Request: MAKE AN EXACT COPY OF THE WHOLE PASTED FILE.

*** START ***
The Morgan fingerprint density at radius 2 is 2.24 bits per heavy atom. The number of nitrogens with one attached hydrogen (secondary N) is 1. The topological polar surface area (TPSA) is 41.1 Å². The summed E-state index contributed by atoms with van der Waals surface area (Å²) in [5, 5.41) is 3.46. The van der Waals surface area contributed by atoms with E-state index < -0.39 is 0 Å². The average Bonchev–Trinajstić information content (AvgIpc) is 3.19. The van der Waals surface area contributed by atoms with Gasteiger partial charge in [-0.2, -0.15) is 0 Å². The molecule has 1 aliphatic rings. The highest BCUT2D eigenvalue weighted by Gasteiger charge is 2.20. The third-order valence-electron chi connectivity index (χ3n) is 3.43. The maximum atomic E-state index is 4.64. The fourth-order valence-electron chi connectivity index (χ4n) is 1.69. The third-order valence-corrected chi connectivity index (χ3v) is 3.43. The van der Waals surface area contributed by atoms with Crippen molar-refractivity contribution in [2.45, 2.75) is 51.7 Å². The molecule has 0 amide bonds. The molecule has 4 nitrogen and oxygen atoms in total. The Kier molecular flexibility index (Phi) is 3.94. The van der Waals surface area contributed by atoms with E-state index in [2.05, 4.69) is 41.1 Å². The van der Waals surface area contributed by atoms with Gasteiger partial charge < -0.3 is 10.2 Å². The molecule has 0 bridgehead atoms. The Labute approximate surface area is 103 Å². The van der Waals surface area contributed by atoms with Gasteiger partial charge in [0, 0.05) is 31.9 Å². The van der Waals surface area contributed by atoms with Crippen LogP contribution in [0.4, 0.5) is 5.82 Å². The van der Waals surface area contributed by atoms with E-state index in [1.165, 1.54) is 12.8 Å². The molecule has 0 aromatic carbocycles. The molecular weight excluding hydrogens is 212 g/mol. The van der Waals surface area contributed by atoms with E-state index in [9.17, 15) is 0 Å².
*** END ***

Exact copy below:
The Morgan fingerprint density at radius 2 is 2.24 bits per heavy atom. The number of nitrogens with one attached hydrogen (secondary N) is 1. The topological polar surface area (TPSA) is 41.1 Å². The summed E-state index contributed by atoms with van der Waals surface area (Å²) in [5, 5.41) is 3.46. The van der Waals surface area contributed by atoms with E-state index < -0.39 is 0 Å². The average Bonchev–Trinajstić information content (AvgIpc) is 3.19. The van der Waals surface area contributed by atoms with Gasteiger partial charge in [-0.2, -0.15) is 0 Å². The molecule has 1 aliphatic rings. The highest BCUT2D eigenvalue weighted by Gasteiger charge is 2.20. The third-order valence-electron chi connectivity index (χ3n) is 3.43. The maximum atomic E-state index is 4.64. The fourth-order valence-electron chi connectivity index (χ4n) is 1.69. The third-order valence-corrected chi connectivity index (χ3v) is 3.43. The van der Waals surface area contributed by atoms with Crippen molar-refractivity contribution in [2.45, 2.75) is 51.7 Å². The molecule has 0 amide bonds. The molecule has 4 nitrogen and oxygen atoms in total. The Kier molecular flexibility index (Phi) is 3.94. The van der Waals surface area contributed by atoms with E-state index in [2.05, 4.69) is 41.1 Å². The van der Waals surface area contributed by atoms with Gasteiger partial charge < -0.3 is 10.2 Å². The molecule has 0 bridgehead atoms. The Labute approximate surface area is 103 Å². The van der Waals surface area contributed by atoms with Gasteiger partial charge in [0, 0.05) is 31.9 Å². The van der Waals surface area contributed by atoms with Crippen LogP contribution in [0.4, 0.5) is 5.82 Å². The van der Waals surface area contributed by atoms with E-state index in [1.165, 1.54) is 12.8 Å². The molecule has 0 aromatic carbocycles. The molecular weight excluding hydrogens is 212 g/mol. The van der Waals surface area contributed by atoms with E-state index in [9.17, 15) is 0 Å².